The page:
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Lethbridge Herald Newspaper Archives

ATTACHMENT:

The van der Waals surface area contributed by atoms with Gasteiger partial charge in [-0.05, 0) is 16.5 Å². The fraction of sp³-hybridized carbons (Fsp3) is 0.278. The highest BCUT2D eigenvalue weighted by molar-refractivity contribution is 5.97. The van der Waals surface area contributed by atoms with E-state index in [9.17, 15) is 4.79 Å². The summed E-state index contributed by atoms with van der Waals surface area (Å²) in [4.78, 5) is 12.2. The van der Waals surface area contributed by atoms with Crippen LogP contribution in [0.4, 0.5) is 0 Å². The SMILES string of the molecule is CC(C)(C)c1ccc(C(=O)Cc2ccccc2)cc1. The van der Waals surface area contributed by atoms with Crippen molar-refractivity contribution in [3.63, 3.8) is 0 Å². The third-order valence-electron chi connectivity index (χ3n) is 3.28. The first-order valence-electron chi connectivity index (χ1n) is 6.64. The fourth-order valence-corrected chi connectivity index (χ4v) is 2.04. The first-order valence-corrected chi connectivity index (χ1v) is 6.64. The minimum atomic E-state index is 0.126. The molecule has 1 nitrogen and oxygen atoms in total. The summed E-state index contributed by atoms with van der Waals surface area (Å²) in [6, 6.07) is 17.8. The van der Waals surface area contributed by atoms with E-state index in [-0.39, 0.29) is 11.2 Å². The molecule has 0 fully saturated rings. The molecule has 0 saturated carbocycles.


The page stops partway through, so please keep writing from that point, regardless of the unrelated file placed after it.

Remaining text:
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Lethbridge Herald, The (Newspaper) - July 19, 1974, Lethbridge, Alberta OUIJ Dream conies true for Toronto girl ABOARD THE INDIAN- Australia For 22-year-old Torontonian Penelope Sims the voyage of the Indian-Pacific was a dream come true In Grade 9 she studied Aus- tralia and was fascinated One she she would go to Australia and see the places she had read about in the school books Now she watched as the scenery unfolded outside the windows of this trans- Australian tram always wanted to go to Penny last summer I decided to do Two weeks earlier she had boarded the CN trans- continental train to Van- couver at Toronto on the first leg of her trip to the bottom of the world As the Indian-Pacific glided past the cairn marking the border of South Australia and West she was living her dream She had seen and even a rare wom- bat 'The emus had to be pointed WteeWhimsy M III be seni the ongina1 an for heiquoie Send vour child s quQiauorno this paper out to me because I didn't know what they she confessed wildlife in Australia I've always found fascinating I've studied so much about Australia and have always found the wild- life very to tnerestof the Penny found it difficult to decide which train is the the Indian-Pacific or theCN both very com- fortable and they really serve the she said fares are almost the same But Penny said the meals on the CN are better than the Australian equivalent Indian-Pacific has showers and the Canadian trams don't showers are good You can stay fresh After three days on the train in Canada you feel like a pig Penny was heading to and the University of Western Australia where she planned to get her BA in geography She studied at Victoria Park secondary school in Toronto and for a year at Scarborough College of the University of Toronto She expects to spend three or four years studying in then hopes to teach at secondary school level I can get a job in Canada I'll go she said I I'll get a job here But I know I'll eventually be going back because my family is in Canada She has a sister aged 21 and a 14 The vastness of Australia Penny found overwhelming Difficult to put into words In she there are always roads leading to farms Communities that networked the country In the Hullarbor nothing Miles of stretching from every side of the Indian- Pacific almost impossible to she said Ann Landers Dear Ann We have a lour month old baby who is very cute She has a darling personality is very friendly and always smiling The problem isn't the it s mine I hate it when people try to touch her Especially if they appear to have a cold Sometimes they have just coughed into their hands and then they wants to put their germy fingers on my child s face It drives me wild Salespeople who handle dir- tv money all day are the worst offenders How do thcj knov- who was the last one to touch that money7 He or she might have had some terrible dis- ease Please print this letter so the stupid can Club corner Southmmster Circle Square Dance Club will hold a dance at 8 30 p m Saturday in Southmmster Hall All square dancers welcoiYie Women are asked to bring a box lunch The Original Pensioners and Senior Citizens Society will not hold the monthly meeting Wednesday a bus will leave at 8 30 that morning from the Civic Centre for the Horseman's Hall of Fame and Heritage Park in Calgary see it My relatives all know how I feel It's the strangers I need to reach Hands Oft Dear Your preoccupa- tion with germs goes beyond a mother's natural concern It's sick Babies build up an im- munity to a variety of dis- eases by normal exposure The child who is raised under a glass bell will have very lit- tle resistance Please discuss this with your pediatrician and hopefully he can remove this klinker from your thinker Dear Ann My hus- band has been a heavy smoker for years Three months ago he lost his fifth close relative to cancer and decided he had to quit smoking So he took up a substitute that is making me -sick He has started to chew tobacco and it is more than I can stand The corners of his mouth and his teeth are always terri- ble looking from the brown stuff He smells just terrible I get nauseated when I have to clean the sinks because he spits all over the house in the the it makes no difference Please tell me how to cope with this problem It's driving me crazy Rope's End Dear I can recall few questions that I couldn't answer myself or didn't know someone to call for help This one has me stumped. Does anyone out there have a solu- tion to this woman's problem'' If so please let me know so I can help her A CALLING RECEPTION IN HONOR OF MR. A MRS. JOHN BECHTHOLD'S 40th Wedding Anniversary Will Be Held On JULY 1974 From to p m. at the PEMMICAN CLUB IN LETHBRIDGE Relatives and Friends are cordially invited to call No G'fU by RaquMt Carnie kid works as a money-changer in playland arcade Young girl enjoys summer travels with midway show By JUDE CAMPBELL Herald Staff Writer With an engaging smile and a shy wave of her Rita Gonzales lead way around the pointing out fnendc ssd explaining how much fun it is to travel across Canada and the United States At a precocious seven years of she presents two contrasting one but living happily in the same body Rita one is all little girl Rita two is an earning her wages at the Whoop-Up Days playland arcade As an only child and part ot a 'carnie' Rita has been travelling with midway shows since she was 75 days old Her parents once owned a witch's castie but now manage the ar- cade with Rita and some hired help Rita's career as a money-changer in the amusement tent began when she was 'four or five And her philosophy on work is well stated is good for says later in lite you have to and starting early teaches you respon- sibility and how to handle your own money She draws a wage from her which includes helping to set-up and tear-down small things in the ar- cade She has learned to make merchandise price comparisons on shopping trips where she spends some of her earnings big difference between Canada and the United States is that clothes are a lot cheaper she says same coat you buy here for maybe will cost you in the States Touring across several provinces and most of the is great way to get an all-round she says Special spots she remembers include Mount Rushmore with those huge faces right on the and Yellowstone National Park Her formal education takes place at Ariz where the Gonzales family has their fall and winter home and where she will be entering the second grade Rita says part of enjoying a summer away from Tuscon is the fact that she doesn't have to put up with the 100-degree plus temperatures But leaving her friends especially is a less plea- sant experience are a lot of things I miss when we're on the road Like play- ing cowboys and Indians with my mends and 'chase' and stuff like that Life as a kid' doesn t necessarily mean a great deal of automatic freedom Although Rita sets her own bedtime I go to sleep at maybe 10 and sometimes not till the show her parents have a definite say in her activities Mom and dad tell me what's good for me and I listen to them And I don't really get much time to fool around or go on lots of rides cause most want an adult to be with you she explains Life with the fair is and home tor a few summer months is living quarters in the semi that dad has fix- ed up real nice And good times include numerous free rides through the Spooks Castle which according to isn't all that for that hairy gorilla Despite birth control programs Philippine women having more babies MANILA Despite five years of a model birth- control Philippine women seem to be having more babies The fecundity of the Philip- pine woman is figures of a survey reported by Dr Mercedes demographer and director of the University of the Philip- pines Institute of show 'We seem to have had some success in encouraging women to marry later in THE BETTER HALF said Dr they seem to respond to this by having more babies The which Dr Con- cepcion and other plan- ners emphasized were show the Philip- pine woman has about eight children in a lifetime A similar survey in 1968 showed her with six children Dr Concepcion said the new set of figures reflect more accurate survey work She added thought that if the By Barnes figure did not at least it would remain the same Dr Concepcion's memo- randum on the survey has pro- voked soul-searching among family planners here It also has illustrated the difficulties model birth-control programs face in the developing world's struggle against rising popu- lation had about one million said Dr Conrado head of the government's commission on population seems that something has to be happening 'Even if we assume that it is true fertility is I am confortable that we have the right approach It only means we haven't done Population thought to grow by at least 3 01 per cent a passed the 40 million mark last year Demographers predict if growth is this poor country with an annual per capita income of will be trying to support 90 million by the end of the century The birth-control program is well supported U S Agency for International Develop- ment provides more money for Philippines popula- tion control than for any similar program in the world Dr Lorenzo estimates U S assistance this year at million to million The Philippines estimates it will sper.d more than including U S help The Roman Catholic to which 85 per cent of Philippines claim to has cooperated as long as the government included the rhythm method of birth control in its policy of offering families a voluntary choice of all methods of birth prevention don't get upset Remember that credit cards are my only extravagance Don't Miss Out on AVON'S many PRICE 88th Anniversary Specials Expire July 27th your now or 328-7424 Herald Family Doctors believe euthanasia best for the dying TORONTO A survey on euthanasia conducted by Modern Medicine magazine shows Canadian doctors believe overwhelmingly that dying patients have the right to reject life- prolonging treatment The survey showed that 95 per cent of participating physicians said terminally-ill patients should not be required to endure further treatment when their cases are hopeless Magazine officials said at a news conference this week that the response to the survey doctors out of 29.000 who read the magazine indicates doctors are concerned about the question. Eighty-two per cent of the respondents said 'he decision on terminating treatment for a patient suffering pain and in- dignity should be made by the physician. If the choice is narrowed between a committee of a legal or the patient's own 61 per cent of the doc- tors said the decision to discontinue life support services should be made by the medical committee. Twenty-five per cent thought the patient's next of km should decide The carried out in a five-question revealed no sharp divisions of opinion between religious or ethnic groups A magazine official at the news conference said the survey was not connected with the Canadian Medical Association which last month passed a resolution that it is ethical for a doctor to write on a dying patient s chart He said the survey is the first known sampling of such a large and representative body of Canadian physicians on a variety ol questions relating to euthanasia The study also reveals that Canadian doctors are not agreed on a definition of sometimes called mercy killing need to discuss one responding doctor said 'At the moment we are so conscious of avoiding abuse of eu- thanasia that we allow many patients and their relatives to sui- fer needlessly Promising roles few for women in Hollywood TORONTO After seven years in To- ronto actress Susan Clark has one major complaint about the movies are supreme in movies and women are nowhere 'I'm out of my the 30- year-old actress said belong in the Hollywood of the when the Katharine the Bette Davises and the Garbos were the romantic allowed to display interesting characterizations Miss Clark said today's Hol- lywood offers three stereotyped roles for women she is the harridan wife you know is a lady because sne wears gloves Next is the with low-cut dress and her mangled grammer Then there's on-the- dead-from-the-neck-up freedom seeker ve done all Miss Clark said MIGS Clark left Toronto in 1966 for a contract with Universal Studios She now earns roughly a year But she has complaints 'Universal has failed to shape me into an instantly commodity But I guess I'm the only other Cana- dian apart from Genevieve Bujold who s made it in Hollywood Miss Clark said the seven years with Universal were years of 'jungle fighting and scratching in a man s showbiz world but said she enjoyed most of it I ve paid mv union dues with a few scars but I've travelled met fascinating movie people and generally had a hell of a good time No regrets She found that the male su- perstars she has among them Robert Redford Clint Rock Hudson and Hurt all seem to have certain things in com- mon They re all retiring with very private per- she said Miss Clark now is actively engaged in bf-coming a film producer seeking Canadian scripts that will allow her to show both her business and acting acumen PUBLIC BINGO _ 16 GAMES BLACKOUT Until LETHBRIDGEELKS LODGE ROOM EVERY p.m. CASH BINGO ST. BASIL'S 13th St. and 6th Ave. N. JULY 19th 8 o'clock 4th and 8th Garnet in 7 S CARDS FOR OR 25c EACH BLACKOUT JACKPOT in 56 NUMBERS LUCKY NAME DRAW WORTH LUCKY NUMBER DRAW WORTH WEEKLY DRAW WORTH 3 FREE GAMES DOOR PRIZE Pcraoni Under 16 Not Allowed Sponsored by ST. BASICS MEWS CLUB COSTANZO'S DAY CARE CENTRE 1116 3rd Avenue South Lethbridge Now Registering for Fall Telephone 328-5057 or 328-1705 LITHDRIDQC ft DISTRICT EXHIBITION GRANDSTAND TONIGHT 8 P.M. EXCITING RODEO and CHUCKWAGON RACES Plus hilarious clown act. OLSEN and uiiee umuvi VT'UBSMIALI OATIIDHAV OTH1R BIO ATTRACTIONS HORSE RACING DAILY AT P.M. THRILLING MIDWAY RIDES AND SHOWS CASINO 4H BUILDING BEER GARDEN DAILY GATE DRAW KIDDIES ZOO BAR OF GOLD KINSMEN CAR DRAWS FREE EXHIBITS RCMP Qlenbew Caravan. Artistic Hobby Ag Antique Square. Devonian NEW AND RttffVtGrtRdstMdSMts Tickit Offiw OBM til 9 p.m. PhON 327-1893. 327-1948 ;